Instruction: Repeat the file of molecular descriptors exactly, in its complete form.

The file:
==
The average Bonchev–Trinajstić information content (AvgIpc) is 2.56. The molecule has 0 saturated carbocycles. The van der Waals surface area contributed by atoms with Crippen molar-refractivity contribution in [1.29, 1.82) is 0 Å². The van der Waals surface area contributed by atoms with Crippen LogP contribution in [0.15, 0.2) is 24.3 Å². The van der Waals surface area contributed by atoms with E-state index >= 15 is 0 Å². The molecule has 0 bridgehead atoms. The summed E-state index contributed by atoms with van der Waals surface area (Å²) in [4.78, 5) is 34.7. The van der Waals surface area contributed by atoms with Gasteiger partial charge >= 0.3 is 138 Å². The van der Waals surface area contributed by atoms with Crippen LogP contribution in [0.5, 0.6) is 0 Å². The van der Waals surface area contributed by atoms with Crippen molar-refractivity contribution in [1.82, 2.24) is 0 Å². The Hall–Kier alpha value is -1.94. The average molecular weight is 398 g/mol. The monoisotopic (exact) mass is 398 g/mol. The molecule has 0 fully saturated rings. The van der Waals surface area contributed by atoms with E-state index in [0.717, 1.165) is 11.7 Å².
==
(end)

The average Bonchev–Trinajstić information content (AvgIpc) is 2.56. The molecule has 0 saturated carbocycles. The van der Waals surface area contributed by atoms with Crippen molar-refractivity contribution in [1.29, 1.82) is 0 Å². The van der Waals surface area contributed by atoms with Crippen LogP contribution in [0.15, 0.2) is 24.3 Å². The van der Waals surface area contributed by atoms with E-state index >= 15 is 0 Å². The molecule has 0 bridgehead atoms. The summed E-state index contributed by atoms with van der Waals surface area (Å²) in [4.78, 5) is 34.7. The van der Waals surface area contributed by atoms with Gasteiger partial charge >= 0.3 is 138 Å². The van der Waals surface area contributed by atoms with Crippen LogP contribution in [0.5, 0.6) is 0 Å². The van der Waals surface area contributed by atoms with Crippen molar-refractivity contribution in [1.82, 2.24) is 0 Å². The Hall–Kier alpha value is -1.94. The average molecular weight is 398 g/mol. The monoisotopic (exact) mass is 398 g/mol. The molecule has 0 fully saturated rings. The van der Waals surface area contributed by atoms with E-state index in [0.717, 1.165) is 11.7 Å².